Within Adobe Technical Services, we will often prototype INCREDIBLY early in the process — oftentimes before we’ve even really undertaken a concise requirements gathering exercise. Prototypes are often deliverables from our Discovery phase, opportunities to explore hunches and insights, to play what-if with customers, or indeed even ourselves, and to stretch our own thinking about how some of the business needs, user goals and technology opportunities could come together in imaginative ways. We create incredibly high-fidelity prototypes, very quickly, either with Flash, with Flex or increasingly with Flash Catalyst…however, these vision prototypes really only take us on a “happy path” through the application. This kind of vision prototyping differentiates us from many others that we work with, and so I plan on talking about this in much more detail over another series of entries.

However, if you consider the agile process of delivering functionality in discrete time-boxes (what XP calls iterations, and Scrum calls sprints), then you recognize that each sprint affords us an opportunity to spin out a prototype that we can test. It takes courage on the part of the customer and the team, to challenge our own assertions mid-flight and to be prepared to course-correct upon learnings. But agile methods embrace change during development; and so the very engineering methodology that empowers us to prototype and test regularly through the development cycle, similarly empowers us to embrace the learnings straight back into the product design, during the manufacture of the design itself (which is in essence, the Deliver phase).

Deliver doesn’t have to be agile…but it helps…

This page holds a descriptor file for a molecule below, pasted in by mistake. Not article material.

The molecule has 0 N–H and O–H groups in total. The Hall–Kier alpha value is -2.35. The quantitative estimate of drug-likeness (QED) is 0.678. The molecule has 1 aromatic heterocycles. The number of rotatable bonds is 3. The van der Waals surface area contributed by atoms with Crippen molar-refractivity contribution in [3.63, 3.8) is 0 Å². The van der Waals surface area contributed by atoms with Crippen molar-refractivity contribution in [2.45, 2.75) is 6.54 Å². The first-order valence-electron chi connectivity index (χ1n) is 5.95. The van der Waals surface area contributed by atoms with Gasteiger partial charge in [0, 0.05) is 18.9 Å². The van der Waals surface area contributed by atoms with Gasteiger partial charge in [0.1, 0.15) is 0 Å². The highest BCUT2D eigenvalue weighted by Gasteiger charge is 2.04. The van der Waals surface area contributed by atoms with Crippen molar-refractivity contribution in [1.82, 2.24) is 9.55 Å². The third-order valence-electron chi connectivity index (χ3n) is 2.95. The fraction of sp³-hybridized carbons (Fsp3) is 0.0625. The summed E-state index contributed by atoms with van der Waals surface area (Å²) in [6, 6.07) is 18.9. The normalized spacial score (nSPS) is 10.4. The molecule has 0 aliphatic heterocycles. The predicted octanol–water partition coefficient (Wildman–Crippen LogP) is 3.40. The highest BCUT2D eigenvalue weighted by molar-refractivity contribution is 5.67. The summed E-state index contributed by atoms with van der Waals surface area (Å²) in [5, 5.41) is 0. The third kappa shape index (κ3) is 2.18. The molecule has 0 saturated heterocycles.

We don’t always follow agile within Delivery, but ad-hoc is never an acceptable alternative. Oftentimes we will lead the delivery phase of projects with an Adobe team, but more likely we will be working alongside our customer’s development team or our ecosystem of Adobe partners. Agile approaches – stories as currency of requirements, feature-driven development and sprints of functionality prioritized according to business value – have proven to be a tremendous means of achieving technology and business domain knowledge transfer; I’d be interested if you have found the same also?


So when we get into the Deliver phase, we’re really in the midst of a software engineering lifecycle…there’s ongoing user-experience design for sure, but really the bulk of the experience is locked and loaded, in the backlog and ready for implementation. We definitely find that agile methods are conducive to innovation methods in the product design and manufacture, and so advocate them wherever possible. We definitely find that the engineering methods popularised by XP, and more widely embraced by the agile community, are as relevant to development with Adobe technologies as any other, and whereever possible we are contributing to and pushing the state of the art on the tooling to support agile engineering.